January 18, 2017

Italy, there are very important lessons from the bank crisis that regulators do not want you to learn.

Sir, Ferdinando Giuglano writes: “banks with more equity and fewer bad loans on their books are better-equipped to lend to dynamic start-ups, which will drive economic growth in the future” “Italy resists Brussels’ tough love on banks” January 18.

That sounds so right, but unfortunately it is not. “banks with more equity and fewer bad loans” will still prefer to go for what their equity could be leveraged more with because that is how they maximize their expected risk adjusted returns on equity. And that means lending to what is perceived, decreed or concocted as safe and not to usually risky dynamic start-ups.

Giuglano also writes: “Italy’s lenders are saddled with around €350bn in non-performing loans — the product of the economic crisis and a stream of poor lending decisions.”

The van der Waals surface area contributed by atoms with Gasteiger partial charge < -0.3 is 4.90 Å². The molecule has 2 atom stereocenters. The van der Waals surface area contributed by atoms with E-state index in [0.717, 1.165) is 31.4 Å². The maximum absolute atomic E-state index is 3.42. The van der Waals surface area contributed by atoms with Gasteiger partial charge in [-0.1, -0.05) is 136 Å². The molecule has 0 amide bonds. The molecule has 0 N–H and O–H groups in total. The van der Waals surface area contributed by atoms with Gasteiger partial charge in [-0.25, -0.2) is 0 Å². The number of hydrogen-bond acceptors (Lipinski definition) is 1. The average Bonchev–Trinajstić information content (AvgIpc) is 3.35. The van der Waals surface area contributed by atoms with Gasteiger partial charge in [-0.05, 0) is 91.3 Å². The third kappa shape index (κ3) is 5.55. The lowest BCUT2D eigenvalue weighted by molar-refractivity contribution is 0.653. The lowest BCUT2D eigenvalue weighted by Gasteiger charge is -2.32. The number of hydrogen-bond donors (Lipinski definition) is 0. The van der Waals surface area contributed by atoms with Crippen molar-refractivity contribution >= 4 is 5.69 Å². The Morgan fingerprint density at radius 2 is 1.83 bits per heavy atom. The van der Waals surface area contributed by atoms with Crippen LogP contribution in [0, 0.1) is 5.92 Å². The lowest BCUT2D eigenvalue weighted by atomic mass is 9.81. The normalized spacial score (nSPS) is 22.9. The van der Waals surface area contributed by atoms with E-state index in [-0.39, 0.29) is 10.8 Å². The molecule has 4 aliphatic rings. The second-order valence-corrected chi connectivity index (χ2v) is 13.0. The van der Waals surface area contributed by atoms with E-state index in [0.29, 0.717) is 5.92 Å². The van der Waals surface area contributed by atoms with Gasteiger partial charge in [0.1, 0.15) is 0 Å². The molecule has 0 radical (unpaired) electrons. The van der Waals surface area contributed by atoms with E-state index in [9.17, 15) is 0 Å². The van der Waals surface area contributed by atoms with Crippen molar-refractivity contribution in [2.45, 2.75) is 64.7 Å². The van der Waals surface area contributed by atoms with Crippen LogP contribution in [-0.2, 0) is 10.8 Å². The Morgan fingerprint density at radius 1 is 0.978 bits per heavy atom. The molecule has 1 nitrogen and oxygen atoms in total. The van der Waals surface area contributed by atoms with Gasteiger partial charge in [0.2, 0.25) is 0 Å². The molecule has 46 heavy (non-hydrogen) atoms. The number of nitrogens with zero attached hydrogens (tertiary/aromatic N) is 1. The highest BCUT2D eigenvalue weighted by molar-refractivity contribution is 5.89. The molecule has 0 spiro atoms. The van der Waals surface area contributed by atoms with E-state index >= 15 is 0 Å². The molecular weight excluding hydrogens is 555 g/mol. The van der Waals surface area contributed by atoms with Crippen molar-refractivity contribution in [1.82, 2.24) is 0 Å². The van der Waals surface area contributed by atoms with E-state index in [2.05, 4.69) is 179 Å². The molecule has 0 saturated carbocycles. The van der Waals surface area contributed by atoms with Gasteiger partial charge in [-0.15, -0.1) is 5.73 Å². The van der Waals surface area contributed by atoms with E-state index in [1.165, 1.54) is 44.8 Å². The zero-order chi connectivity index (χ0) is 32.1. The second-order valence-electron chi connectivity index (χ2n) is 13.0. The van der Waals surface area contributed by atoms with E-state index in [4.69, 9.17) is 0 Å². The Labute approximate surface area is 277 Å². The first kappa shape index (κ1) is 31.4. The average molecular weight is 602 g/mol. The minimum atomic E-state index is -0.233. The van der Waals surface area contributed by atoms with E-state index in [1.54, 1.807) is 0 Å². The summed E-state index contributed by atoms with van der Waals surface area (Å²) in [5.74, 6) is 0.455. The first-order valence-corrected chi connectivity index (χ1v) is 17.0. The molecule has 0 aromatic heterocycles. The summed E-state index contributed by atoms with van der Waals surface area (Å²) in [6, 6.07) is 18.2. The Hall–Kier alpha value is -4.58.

How sad that there is no research on the origins of those performing loans. It would be extremely useful to see which problem loans result from which cause in order to understand what happened. Without having access to any data I would bet that the loans perceived as safe, and against which banks had to hold little capital, represent the largest percent of poor lending decisions, and the loans that might be consider risky are those suffering the most from the economic crisis… among other because banks, scarce of capital, are forced to get out of these.

There are things about bank regulations that regulators do not want us to learn. And as a consequence, we still suffer from the mistakes.

Sir, I see Giuglano is a commentator for La Repubblica. Would he help me ask his Italian bank regulators the following very simple and basic questions? Depending on their answers Italy might want to sue the Basel Committee for Banking Supervision on the grounds of very negligent regulatory behavior.